Consider discussing prenups when your relationship starts to get serious or when you get engaged, says Lowry. A clean, simple way to start the conversation is to ask your partner how they want to handle any assets or debts that both of you are bringing into the marriage. 

What a Prenup Protects

A prenup protects or determines anything related to finances, including:

  • Property acquired before or during marriage
  • Education or retirement funds accumulated before or during marriage
  • Ongoing spousal financial obligations following a divorce
  • Taking on your spouse’s debt 
  • Expected inheritances
  • Payouts for life insurance policies 

For a prenup to be legally enforceable, it must be fair and equitable and cannot appear one-sided, deceptive, or exploitative. And both parties must have their own separate legal representation. 

Erin Lowry
Erin Lowry, author of “Broke Millennial Talks Money,” cautions to never sign a prenup if you feel forced to in any way.Courtesy of Erin Lowry

Lowry cautions to never sign a prenup if you feel strong-armed or coerced in any way, such as if you’re suddenly presented with a prenup right before marriage, if your partner says they won’t marry you without one, or if someone in their family is requiring a prenup.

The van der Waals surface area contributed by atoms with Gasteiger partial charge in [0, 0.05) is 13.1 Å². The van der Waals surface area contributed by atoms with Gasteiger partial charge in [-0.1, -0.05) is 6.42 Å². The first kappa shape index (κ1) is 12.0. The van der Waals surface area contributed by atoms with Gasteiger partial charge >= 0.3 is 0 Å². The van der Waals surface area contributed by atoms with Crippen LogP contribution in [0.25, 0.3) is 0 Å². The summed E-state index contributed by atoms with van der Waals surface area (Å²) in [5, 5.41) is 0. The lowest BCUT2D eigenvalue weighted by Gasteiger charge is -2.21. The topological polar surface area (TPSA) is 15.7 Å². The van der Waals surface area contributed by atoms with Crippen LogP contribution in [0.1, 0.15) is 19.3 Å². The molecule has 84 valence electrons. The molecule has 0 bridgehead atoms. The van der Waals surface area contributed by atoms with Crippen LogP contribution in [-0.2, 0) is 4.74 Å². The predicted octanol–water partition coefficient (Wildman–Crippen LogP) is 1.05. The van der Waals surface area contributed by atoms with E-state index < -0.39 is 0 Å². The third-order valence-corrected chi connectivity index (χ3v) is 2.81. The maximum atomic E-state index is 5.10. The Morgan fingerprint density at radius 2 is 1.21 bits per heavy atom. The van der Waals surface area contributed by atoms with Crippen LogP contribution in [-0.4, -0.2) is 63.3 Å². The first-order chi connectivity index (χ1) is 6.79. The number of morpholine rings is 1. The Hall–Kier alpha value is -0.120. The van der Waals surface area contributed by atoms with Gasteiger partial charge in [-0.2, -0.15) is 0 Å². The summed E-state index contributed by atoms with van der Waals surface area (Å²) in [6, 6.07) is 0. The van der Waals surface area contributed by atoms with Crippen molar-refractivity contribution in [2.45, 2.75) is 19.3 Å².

Prenups are about protecting both spouses, says Torres-Rodriguez. It’s easier to make decisions when you’re in a healthy place and trust one another instead of when emotions are running high during divorce proceedings. A prenup can — and should — come from a place of love and compassion for one another. 

What a Prenup Doesn’t Protect

Just like a prenup protects financial matters, it does not cover anything unrelated to finances, such as requiring your partner to appear a certain way, relationships outside the marriage (including infidelity), unreasonable living conditions, or anything that’s explicitly illegal. 

It’s also extremely important to note that a prenup doesn’t cover anything related to child custody, visitation, or support, because courts and legislators do not allow couples to bargain away a child’s rights as part of a marriage. Those rights will have to wait to be decided during divorce proceedings, and are based on each spouse’s emotional and financial fitness at the time of the divorce.

What Is a Postnup?

A postnup is a financial agreement that a married couple can create. It’s much the same as a prenup, but comes after the marriage has been established. 

Couples often initiate a postnup when there’s a big lifestyle change, such as a spouse starting their own business, when children have entered the picture, or when one spouse decides to leave the workforce.